I don’t know how it happened, but three years ago, I started reading names at graduation.
Have I ever mentioned that I have stage fright? Honest to God, the anxiety kills me stage fright.
Three years ago, I clutched the podium to keep my hands from shaking.
Last night, I fell into a rhythm of syllables and sounds and curled my voice around phonemes that I likely messed up but really tried my best.
Reading the names at graduation is EXHAUSTING. Starting Thursday morning, over 36 hours before graduation is even going to begin, I was anxious. And I don’t mean just butterflies in my stomach but true anxiety. The kind where focusing is almost impossible and keeping my mind off of Nigerian names and how to say a child’s name that is Korean and I can’t wrap my tongue around her middle name is impossible.
Starting on Sunday, I practiced names daily. I paced my kitchen, my classroom and read name after name. I was able to read over 400 names in ten minutes.
Let me tell you something, I could have graduation done in 15 minutes. Just give the junior marshals stacks of graduation covers. I call out names, the junior marshals fling the covers like frisbees, and we are finished.
I started working on the names about a month ago. Squeezing out minutes from my planning periods, I wandered the halls and invaded my colleague’s classrooms to meet the students.
I have bothering my colleagues. I hate interrupting their classrooms and distracting their students so that I may learn how to pronounce names. I feel so rude and hypocritical because it drives me crazy when I’m on a roll and just hitting point after point and then…the classroom phone rings and I’m distracted.
Adult ADHD is not a fun thing sometimes.
My colleagues are gracious, supportive, compassionate individuals. They understand that I want to do more than just read the names. I want to say them as correctly as possible. Thanks to years of living in Germany, I have a pretty good German accent which actually translates pretty well to some other languages or at least speaking patterns.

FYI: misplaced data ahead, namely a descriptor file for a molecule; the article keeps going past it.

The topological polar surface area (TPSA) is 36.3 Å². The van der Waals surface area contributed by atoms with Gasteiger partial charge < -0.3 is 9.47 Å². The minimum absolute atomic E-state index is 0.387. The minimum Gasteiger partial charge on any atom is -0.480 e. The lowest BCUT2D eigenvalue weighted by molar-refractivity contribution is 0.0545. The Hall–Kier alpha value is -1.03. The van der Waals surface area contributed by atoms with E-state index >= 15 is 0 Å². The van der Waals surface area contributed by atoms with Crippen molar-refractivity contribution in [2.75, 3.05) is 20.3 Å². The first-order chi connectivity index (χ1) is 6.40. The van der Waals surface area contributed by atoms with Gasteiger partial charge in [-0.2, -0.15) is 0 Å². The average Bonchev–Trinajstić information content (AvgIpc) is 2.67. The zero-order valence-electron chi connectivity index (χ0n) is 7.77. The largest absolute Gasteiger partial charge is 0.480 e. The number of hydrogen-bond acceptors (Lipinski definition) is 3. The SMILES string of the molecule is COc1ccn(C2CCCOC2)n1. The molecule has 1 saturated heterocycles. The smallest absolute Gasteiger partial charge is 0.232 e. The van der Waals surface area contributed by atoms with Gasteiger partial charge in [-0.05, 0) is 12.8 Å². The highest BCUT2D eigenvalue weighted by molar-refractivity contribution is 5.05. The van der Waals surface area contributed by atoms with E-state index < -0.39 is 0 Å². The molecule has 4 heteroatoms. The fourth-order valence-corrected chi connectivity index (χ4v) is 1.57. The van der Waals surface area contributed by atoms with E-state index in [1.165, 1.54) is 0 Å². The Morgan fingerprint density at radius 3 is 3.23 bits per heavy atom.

Not all. I can not hit the Asian or Middle Eastern names worth a bean. Which horrifies me. I feel terrible because no matter how hard I try, I just can’t formulate the syllables in a way that sounds remotely authentic or true. I sound so very….white.
But I feel so obligated to try and learn their names. My daughter’s name is Gaelic and no one, and I really mean no one, who reads her name reads it correctly. The first A is hard and nasal when it’s supposed to be soft and gentle. Her last name is butchered as well. And I have comforted the Girl so many times when her name was mispronounced and she walks, humiliated, across the stage to receive her award, to graduate from elementary school, to be honored.
For her, I do my best to read the names as correctly as possible. Because in five years, she should be graduating from high school and if all goes well she will graduate from the high school where I work which means I will read her name. For once, her name will be pronounced correctly and she will be honored appropriately.
It takes me the better part of ten hours to meet each student and learn each student’s name. Or at least try to learn their names. And then comes the practice.
I once read through the names while waiting at my county’s jail while my son took a tour with his Boy Scout troop. Felt really weird to sit in my car and read names while pretending that I’m really not uncomfortable because other people would park close to my car and either look at me reading the names or stared at me sympathetically.
I once read through the names while my daughter was in a Girl Scout meeting. I sat outside on the pavement, enjoying the warmth of a late spring day when a flock of thirty birds lifted from the power lines where they were sitting and started divebombing me.